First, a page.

But some scientists and many biofuel proponents have challenged the Science study, saying it relied on unrealistic assumptions. And there is disagreement among scientists and economists over how to measure the impact of land-use changes in one country on land-use changes in another. When a Brazilian farmer chops down rainforest to grow a crop, for instance, how can the EPA be sure his decision wasn't influenced by local factors, such as the construction of a new highway that made it easier to bring the crop to market?

DuPont, ADM, GM and representatives of the biotechnology industry have asked that the EPA hold off on quantifying the greenhouse-gas impacts of so-called indirect land-use change, and instead seek comment on the methodology the agency plans to use. The companies, along with some scientists, say that methods for measuring such indirect effects are still new, and that trying to assess emissions levels based on immature methods could lead to unwarranted conclusions that would discourage investment in biofuels.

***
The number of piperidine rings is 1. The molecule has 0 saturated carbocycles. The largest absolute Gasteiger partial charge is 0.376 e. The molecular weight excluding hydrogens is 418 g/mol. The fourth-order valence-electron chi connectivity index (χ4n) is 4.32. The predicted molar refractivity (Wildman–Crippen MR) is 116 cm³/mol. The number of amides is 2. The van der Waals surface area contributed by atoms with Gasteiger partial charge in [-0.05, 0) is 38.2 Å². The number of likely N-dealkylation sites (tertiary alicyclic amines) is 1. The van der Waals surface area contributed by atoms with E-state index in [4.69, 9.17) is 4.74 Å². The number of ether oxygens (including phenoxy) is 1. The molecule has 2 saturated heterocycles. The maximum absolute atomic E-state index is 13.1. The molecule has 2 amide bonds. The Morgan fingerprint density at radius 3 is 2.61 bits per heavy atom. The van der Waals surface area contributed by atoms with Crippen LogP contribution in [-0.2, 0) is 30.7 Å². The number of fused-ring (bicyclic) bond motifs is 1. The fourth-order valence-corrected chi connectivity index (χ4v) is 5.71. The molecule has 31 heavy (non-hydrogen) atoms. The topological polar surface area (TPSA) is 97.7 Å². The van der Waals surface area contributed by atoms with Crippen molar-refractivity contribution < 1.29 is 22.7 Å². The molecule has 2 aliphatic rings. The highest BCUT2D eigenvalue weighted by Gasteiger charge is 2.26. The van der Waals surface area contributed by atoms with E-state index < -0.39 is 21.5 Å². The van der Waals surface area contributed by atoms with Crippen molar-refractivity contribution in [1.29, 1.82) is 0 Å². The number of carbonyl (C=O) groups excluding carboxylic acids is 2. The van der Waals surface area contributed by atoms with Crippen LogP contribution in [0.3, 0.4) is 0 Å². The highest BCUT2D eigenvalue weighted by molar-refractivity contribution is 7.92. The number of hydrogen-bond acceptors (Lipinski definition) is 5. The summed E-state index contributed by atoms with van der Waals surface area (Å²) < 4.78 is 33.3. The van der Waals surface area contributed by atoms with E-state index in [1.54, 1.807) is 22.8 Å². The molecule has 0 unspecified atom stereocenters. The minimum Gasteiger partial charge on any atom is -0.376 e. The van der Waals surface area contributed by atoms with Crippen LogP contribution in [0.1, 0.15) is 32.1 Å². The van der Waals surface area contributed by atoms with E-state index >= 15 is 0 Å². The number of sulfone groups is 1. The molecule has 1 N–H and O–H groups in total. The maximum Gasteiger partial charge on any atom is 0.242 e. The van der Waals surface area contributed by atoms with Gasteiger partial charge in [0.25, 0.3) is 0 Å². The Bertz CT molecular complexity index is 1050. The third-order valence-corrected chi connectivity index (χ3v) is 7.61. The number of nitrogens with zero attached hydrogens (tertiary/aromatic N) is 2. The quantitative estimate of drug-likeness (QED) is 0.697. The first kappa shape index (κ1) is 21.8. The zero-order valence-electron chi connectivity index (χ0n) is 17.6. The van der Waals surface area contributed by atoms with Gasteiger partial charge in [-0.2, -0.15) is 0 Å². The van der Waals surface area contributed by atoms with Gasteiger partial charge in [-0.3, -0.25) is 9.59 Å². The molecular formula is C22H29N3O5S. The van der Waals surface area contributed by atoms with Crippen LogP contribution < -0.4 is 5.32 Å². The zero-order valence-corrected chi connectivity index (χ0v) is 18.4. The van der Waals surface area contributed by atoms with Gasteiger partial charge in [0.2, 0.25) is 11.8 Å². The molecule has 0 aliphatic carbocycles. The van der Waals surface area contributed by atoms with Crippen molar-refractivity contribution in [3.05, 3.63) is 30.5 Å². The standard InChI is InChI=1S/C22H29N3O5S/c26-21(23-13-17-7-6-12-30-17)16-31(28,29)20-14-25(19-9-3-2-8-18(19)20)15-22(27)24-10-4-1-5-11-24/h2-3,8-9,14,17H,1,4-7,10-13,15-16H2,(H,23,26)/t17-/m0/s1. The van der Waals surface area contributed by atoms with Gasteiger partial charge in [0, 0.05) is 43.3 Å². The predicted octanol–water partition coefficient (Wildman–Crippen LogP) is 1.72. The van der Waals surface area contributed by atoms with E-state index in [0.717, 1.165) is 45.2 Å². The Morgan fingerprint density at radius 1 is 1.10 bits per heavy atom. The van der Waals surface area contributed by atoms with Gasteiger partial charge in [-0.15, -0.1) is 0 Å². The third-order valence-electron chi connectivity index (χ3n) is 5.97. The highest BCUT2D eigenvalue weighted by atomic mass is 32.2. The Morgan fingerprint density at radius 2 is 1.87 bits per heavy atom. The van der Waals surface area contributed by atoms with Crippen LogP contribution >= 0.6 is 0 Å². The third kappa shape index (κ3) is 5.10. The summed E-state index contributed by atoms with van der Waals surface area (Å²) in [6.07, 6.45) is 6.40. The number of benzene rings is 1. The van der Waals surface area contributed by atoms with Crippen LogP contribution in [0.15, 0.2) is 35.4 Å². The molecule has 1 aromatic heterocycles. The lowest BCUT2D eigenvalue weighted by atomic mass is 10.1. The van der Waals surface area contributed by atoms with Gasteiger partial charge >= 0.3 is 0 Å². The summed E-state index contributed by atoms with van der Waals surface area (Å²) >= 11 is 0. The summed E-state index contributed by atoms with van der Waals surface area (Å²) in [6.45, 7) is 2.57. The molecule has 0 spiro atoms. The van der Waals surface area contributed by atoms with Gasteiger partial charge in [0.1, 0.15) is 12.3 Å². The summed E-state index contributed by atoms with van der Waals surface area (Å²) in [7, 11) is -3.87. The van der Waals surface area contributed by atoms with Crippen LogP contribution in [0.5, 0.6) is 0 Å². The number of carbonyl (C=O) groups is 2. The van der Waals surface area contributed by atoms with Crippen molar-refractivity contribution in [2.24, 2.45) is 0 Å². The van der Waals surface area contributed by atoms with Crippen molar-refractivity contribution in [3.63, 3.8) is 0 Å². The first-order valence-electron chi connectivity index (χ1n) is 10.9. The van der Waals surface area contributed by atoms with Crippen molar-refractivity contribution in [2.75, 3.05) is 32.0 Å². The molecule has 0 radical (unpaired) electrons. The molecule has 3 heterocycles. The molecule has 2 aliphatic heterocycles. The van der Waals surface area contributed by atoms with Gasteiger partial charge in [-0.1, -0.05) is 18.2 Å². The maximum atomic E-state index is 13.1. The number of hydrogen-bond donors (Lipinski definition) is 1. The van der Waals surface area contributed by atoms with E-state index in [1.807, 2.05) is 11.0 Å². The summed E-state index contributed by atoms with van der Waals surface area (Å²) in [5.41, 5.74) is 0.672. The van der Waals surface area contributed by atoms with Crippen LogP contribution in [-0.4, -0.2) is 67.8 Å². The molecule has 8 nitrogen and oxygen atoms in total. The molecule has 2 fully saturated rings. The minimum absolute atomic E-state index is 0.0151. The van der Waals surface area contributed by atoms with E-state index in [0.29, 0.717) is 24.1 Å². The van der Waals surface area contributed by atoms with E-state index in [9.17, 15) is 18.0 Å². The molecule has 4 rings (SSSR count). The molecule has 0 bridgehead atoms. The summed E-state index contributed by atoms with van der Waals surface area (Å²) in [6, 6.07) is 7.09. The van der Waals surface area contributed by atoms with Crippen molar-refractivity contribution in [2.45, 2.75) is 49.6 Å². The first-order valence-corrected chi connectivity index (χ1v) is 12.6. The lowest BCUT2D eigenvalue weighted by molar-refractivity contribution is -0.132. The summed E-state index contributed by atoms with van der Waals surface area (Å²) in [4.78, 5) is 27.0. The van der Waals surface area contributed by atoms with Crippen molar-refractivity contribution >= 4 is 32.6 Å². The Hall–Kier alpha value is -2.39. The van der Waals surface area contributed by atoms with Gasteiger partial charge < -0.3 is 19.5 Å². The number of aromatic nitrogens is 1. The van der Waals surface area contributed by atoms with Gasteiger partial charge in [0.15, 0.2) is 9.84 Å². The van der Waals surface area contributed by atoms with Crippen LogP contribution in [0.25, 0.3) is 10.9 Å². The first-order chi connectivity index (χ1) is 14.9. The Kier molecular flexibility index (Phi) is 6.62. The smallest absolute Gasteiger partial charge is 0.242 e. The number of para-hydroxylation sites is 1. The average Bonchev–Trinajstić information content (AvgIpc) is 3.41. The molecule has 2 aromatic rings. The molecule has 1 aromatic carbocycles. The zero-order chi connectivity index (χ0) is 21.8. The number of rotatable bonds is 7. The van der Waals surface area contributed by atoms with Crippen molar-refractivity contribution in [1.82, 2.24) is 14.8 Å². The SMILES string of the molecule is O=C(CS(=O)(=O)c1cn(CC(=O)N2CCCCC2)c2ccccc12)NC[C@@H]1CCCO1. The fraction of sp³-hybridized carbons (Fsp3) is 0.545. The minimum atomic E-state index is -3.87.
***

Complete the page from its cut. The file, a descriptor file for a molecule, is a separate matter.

An EPA spokesman declined to speculate on "what is or isn't" going to be in the administration's proposal. The agency's efforts are driven by a 2007 energy law that says the EPA, in determining each fuel's "lifecycle greenhouse-gas emissions," must consider "direct emissions and significant indirect emissions such as significant emissions from land use changes."

Bruce Dale, a chemical-engineering professor at Michigan State University, says he is skeptical that policy makers can establish an accurate system for gauging the indirect effect of biofuel production on overseas land use. "All this stuff is accounting," which in turns depends on data and "assumptions you make about how the world works," he says.